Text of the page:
2014 journal article

Local and general above-stump biomass functions for loblolly pine and slash pine trees


By: C. Gonzalez-Benecke*, S. Gezan*, T. Albaugh*, H. Allen n, H. Burkhart*, T. Fox*, E. Jokela*, C. Maier* ...

author keywords: Pinus taeda; Pinus elliottii; Above ground allometry; Carbon stock modeling
UN Sustainable Development Goal Categories
13. Climate Action (Web of Science)
15. Life on Land (Web of Science; OpenAlex)
Source: Web Of Science
Added: August 6, 2018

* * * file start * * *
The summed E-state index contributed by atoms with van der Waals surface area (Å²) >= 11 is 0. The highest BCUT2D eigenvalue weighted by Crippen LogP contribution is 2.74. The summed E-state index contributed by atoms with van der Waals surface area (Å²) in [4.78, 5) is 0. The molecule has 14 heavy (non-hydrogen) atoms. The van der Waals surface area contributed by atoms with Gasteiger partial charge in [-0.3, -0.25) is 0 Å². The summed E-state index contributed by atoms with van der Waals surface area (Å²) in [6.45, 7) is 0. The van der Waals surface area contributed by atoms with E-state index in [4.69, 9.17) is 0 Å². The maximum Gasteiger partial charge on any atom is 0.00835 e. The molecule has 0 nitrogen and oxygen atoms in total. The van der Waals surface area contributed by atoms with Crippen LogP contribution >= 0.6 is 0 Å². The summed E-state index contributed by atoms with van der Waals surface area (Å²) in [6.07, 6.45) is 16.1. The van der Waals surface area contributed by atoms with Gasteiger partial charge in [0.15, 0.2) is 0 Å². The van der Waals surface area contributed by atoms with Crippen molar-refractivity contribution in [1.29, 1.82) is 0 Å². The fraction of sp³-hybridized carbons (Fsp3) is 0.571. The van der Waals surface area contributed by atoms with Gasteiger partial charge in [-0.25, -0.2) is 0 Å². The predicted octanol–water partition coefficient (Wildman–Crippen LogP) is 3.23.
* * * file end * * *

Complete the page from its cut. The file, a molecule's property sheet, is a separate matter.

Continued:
There is an increasing interest in estimating biomass for loblolly pine (Pinus taeda L.) and slash pine (Pinus elliottii Engelm. var. elliottii), two of the most ecologically and commercially important tree species in North America. The majority of the available individual-tree allometric models are local, relying on stem diameter outside bark at breast height (dbh) and, in some cases, total tree height (H): only a few include stand age or other covariates. Using a large dataset collected from five forestry research institutions in the southeastern U.S., consisting of biomass measurements from 744 loblolly pine and 259 slash pine trees, we developed a set of individual-tree equations to predict total tree above-stump biomass, stem biomass outside bark, live branch biomass and live foliage biomass, as well as functions to determine stem bark fraction in order to calculate stem wood biomass inside bark and stem bark biomass from stem biomass outside bark determinations. Local and general models are presented for each tree attribute. Local models included dbh or dbh and H as predicting variables. General models included stand-level variables such as age, quadratic mean diameter, basal area and stand density. This paper reports the first set of local and general allometric equations reported for loblolly and slash pine trees. The models can be applied to trees growing over a large geographical area and across a wide range of ages and stand characteristics. These sets of equations provide a valuable alternative to available models and are intended as a tool to support present and future management decisions for the species, allowing for a variety of ecological, silvicultural and economic applications, as regional assessments of stand biomass or estimating ecosystem C balance.